This article was published in Ahval News on April 6, 2019.
Turkish electorate show yellow card to the ruling party
Turkey’s March 31 local elections may be the beginning of a sea change in domestic policy.
All the major parties claim they emerged the winner of the polls, and they all are genuinely entitled to do so, because, depending on the standpoint, there is something for everyone to be proud of.
The ruling Justice and Development Party (AKP), in cooperation with the far-right Nationalist Movement Party (MHP), campaigned on a narrative that Turkey’s survival was at stake because of the support extended by Western countries to the Kurdish cause, especially by the United States. The government bloc thereby demonised the main opposition party for cooperating with the pro-Kurdish party. The opposition alliance responded by saying the polls were not a question of the survival of Turkey, but of the ruling party. The results of the elections indicate that the electorate, at least the so-called “white Turks” – the educated elite, urban intellectuals and secularists – did not believe the government narrative.
Volumes could be written analysing the outcome of the elections. But an important point is that despite uneven competition during the election campaign and innumerable restrictions, the electorate was able to show the ruling party a yellow card.
Another important outcome is that the municipalities of the country’s two largest constituencies – Istanbul and Ankara – changed hands from the ruling party to the main opposition party, pending confirmation by the electoral board. Since 1994, these two cities have been governed by political parties linked to President Recep Tayyip Erdoğan. The loss of these two metropolises to the opposition is a major shift. The elections in both were won by a relatively small margin, but these big cities will still be governed by a mayor from the main opposition party, if the results are confirmed.
The number of people in the provinces who will be governed by the opposition is close to half of Turkey’s entire population. Furthermore, more than 70 percent of Turkey’s Gross Domestic Product is produced by these cities. Difficulties may be expected if the central government reduces the flow of public funds to these provinces because of this change and it may cause major friction between the central government and the big cities.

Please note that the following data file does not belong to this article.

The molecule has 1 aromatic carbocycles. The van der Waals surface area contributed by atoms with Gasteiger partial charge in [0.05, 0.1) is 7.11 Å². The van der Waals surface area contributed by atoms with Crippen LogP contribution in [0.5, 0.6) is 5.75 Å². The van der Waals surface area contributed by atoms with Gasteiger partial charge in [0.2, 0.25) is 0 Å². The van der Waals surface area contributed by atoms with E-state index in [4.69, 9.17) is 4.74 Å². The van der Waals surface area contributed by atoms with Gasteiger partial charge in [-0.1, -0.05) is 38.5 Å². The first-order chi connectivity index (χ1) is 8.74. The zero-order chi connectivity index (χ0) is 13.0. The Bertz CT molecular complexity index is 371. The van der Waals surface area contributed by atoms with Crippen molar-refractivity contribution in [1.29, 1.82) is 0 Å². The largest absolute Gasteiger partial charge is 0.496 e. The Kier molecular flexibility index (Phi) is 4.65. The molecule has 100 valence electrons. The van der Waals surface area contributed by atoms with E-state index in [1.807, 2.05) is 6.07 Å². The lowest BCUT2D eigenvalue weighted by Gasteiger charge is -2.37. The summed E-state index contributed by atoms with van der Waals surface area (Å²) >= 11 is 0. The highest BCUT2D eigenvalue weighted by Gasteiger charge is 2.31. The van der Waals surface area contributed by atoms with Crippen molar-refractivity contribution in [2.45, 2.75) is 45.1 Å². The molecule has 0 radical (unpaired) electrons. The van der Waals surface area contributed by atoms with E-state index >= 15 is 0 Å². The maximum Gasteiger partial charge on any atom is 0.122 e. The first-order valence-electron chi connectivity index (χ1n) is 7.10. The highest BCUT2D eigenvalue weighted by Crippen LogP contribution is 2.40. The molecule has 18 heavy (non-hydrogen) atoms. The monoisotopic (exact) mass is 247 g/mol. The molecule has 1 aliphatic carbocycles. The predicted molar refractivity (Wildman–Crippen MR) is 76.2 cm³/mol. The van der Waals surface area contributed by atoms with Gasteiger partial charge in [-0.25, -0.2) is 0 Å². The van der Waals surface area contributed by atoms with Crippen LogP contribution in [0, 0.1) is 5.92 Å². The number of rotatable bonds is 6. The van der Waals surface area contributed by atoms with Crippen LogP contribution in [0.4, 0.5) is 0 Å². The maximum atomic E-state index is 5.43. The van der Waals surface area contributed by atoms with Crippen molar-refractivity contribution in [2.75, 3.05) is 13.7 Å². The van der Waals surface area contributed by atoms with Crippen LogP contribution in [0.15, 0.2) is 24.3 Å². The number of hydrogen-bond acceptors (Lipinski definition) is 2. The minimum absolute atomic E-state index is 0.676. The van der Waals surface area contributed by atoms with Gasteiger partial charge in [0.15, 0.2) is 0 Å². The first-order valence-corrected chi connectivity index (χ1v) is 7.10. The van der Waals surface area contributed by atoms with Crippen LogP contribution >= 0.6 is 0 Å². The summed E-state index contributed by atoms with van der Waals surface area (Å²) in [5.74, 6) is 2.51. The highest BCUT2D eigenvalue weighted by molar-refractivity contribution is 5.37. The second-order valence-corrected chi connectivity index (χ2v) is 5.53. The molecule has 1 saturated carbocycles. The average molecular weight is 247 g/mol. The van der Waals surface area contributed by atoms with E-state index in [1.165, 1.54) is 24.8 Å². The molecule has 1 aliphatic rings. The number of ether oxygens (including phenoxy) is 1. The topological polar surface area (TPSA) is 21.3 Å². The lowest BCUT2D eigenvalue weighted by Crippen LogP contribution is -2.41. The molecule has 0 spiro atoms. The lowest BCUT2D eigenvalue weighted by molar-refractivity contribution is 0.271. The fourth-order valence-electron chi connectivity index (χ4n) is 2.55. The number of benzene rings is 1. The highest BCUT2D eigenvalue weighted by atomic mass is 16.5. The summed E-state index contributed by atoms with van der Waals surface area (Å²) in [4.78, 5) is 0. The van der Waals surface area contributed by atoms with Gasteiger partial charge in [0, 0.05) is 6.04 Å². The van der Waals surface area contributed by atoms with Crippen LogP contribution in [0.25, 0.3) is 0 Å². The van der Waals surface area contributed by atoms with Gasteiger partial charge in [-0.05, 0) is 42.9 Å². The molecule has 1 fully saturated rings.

One surprise result was the election of Mehmet Maçoğlu, the candidate of almost non-existent Turkish Communist Party, as mayor of Tunceli province. Previously, Maçoğlu was the mayor of the small district of Ovacık in the same province.
The March 31 elections were regarded as a test of whether the electorate would approve Erdoğan’s presidency. The outcome indicates that less than 45 percent of the electorate continues to support Erdoğan. With the backing of the MHP, this support goes up to 51.4 percent. But the MHP’s support makes the government a lame duck, because this far-right nationalist party has its own agenda that may not converge on every point with that of the ruling party.
As far as the post-election era is concerned, no other elections are scheduled for the coming four-and-a-half years. Therefore, the government has no excuse if it fails to solve the multitude of problems that engulf the country. The economy is the highest priority because an important proportion part of the electorate is more interested in finding its daily bread than in democracy and fundamental rights and freedoms. The economy has deep-rooted problems and needs structural reforms and they are not easy to implement. Some reforms will not yield results before the next elections. Therefore, the government has to move swiftly and chose the right tools to eliminate the shortcomings.
There are also pressing problems in foreign policy including the purchase of S-400 air defence missile systems from Russia, the U.S. reaction to it, the sale of U.S. F-35 fighter aircraft to Turkey, relations with the European Union, and the Syrian quagmire (Idlib, Manbij, east of the Euphrates and safe zones to be established in the Turkish-Syrian border).
The yellow card shown by the electorate will force the ruling party to be careful and successful at the same time.